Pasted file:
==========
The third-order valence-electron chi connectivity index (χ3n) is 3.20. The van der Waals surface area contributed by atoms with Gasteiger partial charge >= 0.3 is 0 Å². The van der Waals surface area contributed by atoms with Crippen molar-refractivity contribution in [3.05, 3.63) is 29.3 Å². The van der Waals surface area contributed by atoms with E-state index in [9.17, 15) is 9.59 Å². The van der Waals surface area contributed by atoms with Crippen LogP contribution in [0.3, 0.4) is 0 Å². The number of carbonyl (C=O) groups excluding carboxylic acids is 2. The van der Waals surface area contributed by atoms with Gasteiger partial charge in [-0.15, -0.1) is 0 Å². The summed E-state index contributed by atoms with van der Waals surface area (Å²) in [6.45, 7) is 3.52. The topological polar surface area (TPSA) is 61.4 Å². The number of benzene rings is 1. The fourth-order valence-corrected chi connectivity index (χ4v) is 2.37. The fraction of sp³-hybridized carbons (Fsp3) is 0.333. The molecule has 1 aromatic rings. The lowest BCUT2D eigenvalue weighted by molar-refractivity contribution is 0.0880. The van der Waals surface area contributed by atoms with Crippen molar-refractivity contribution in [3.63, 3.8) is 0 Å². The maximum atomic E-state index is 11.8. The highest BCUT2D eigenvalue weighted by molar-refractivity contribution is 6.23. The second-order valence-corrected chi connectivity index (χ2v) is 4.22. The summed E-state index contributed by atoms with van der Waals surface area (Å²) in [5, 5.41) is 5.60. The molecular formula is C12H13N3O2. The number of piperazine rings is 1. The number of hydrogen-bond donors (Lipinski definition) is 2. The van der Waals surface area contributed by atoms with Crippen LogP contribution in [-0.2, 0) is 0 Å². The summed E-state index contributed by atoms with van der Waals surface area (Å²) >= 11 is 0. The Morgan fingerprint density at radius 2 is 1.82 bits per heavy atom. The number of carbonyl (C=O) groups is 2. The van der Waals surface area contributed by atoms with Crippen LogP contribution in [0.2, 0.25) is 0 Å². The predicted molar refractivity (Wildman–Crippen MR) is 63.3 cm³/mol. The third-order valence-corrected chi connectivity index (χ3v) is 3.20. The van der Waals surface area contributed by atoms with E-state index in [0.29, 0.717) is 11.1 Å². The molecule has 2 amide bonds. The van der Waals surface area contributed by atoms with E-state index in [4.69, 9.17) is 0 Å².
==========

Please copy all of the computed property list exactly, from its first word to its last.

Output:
The third-order valence-electron chi connectivity index (χ3n) is 3.20. The van der Waals surface area contributed by atoms with Gasteiger partial charge >= 0.3 is 0 Å². The van der Waals surface area contributed by atoms with Crippen molar-refractivity contribution in [3.05, 3.63) is 29.3 Å². The van der Waals surface area contributed by atoms with E-state index in [9.17, 15) is 9.59 Å². The van der Waals surface area contributed by atoms with Crippen LogP contribution in [0.3, 0.4) is 0 Å². The number of carbonyl (C=O) groups excluding carboxylic acids is 2. The van der Waals surface area contributed by atoms with Gasteiger partial charge in [-0.15, -0.1) is 0 Å². The summed E-state index contributed by atoms with van der Waals surface area (Å²) in [6.45, 7) is 3.52. The topological polar surface area (TPSA) is 61.4 Å². The number of benzene rings is 1. The fourth-order valence-corrected chi connectivity index (χ4v) is 2.37. The fraction of sp³-hybridized carbons (Fsp3) is 0.333. The molecule has 1 aromatic rings. The lowest BCUT2D eigenvalue weighted by molar-refractivity contribution is 0.0880. The van der Waals surface area contributed by atoms with Crippen molar-refractivity contribution in [3.63, 3.8) is 0 Å². The maximum atomic E-state index is 11.8. The highest BCUT2D eigenvalue weighted by molar-refractivity contribution is 6.23. The second-order valence-corrected chi connectivity index (χ2v) is 4.22. The summed E-state index contributed by atoms with van der Waals surface area (Å²) in [5, 5.41) is 5.60. The molecular formula is C12H13N3O2. The number of piperazine rings is 1. The number of hydrogen-bond donors (Lipinski definition) is 2. The van der Waals surface area contributed by atoms with Crippen LogP contribution in [-0.2, 0) is 0 Å². The summed E-state index contributed by atoms with van der Waals surface area (Å²) >= 11 is 0. The Morgan fingerprint density at radius 2 is 1.82 bits per heavy atom. The number of carbonyl (C=O) groups is 2. The van der Waals surface area contributed by atoms with Crippen LogP contribution in [0.2, 0.25) is 0 Å². The predicted molar refractivity (Wildman–Crippen MR) is 63.3 cm³/mol. The third-order valence-corrected chi connectivity index (χ3v) is 3.20. The van der Waals surface area contributed by atoms with E-state index in [0.29, 0.717) is 11.1 Å². The molecule has 2 amide bonds. The van der Waals surface area contributed by atoms with E-state index in [4.69, 9.17) is 0 Å².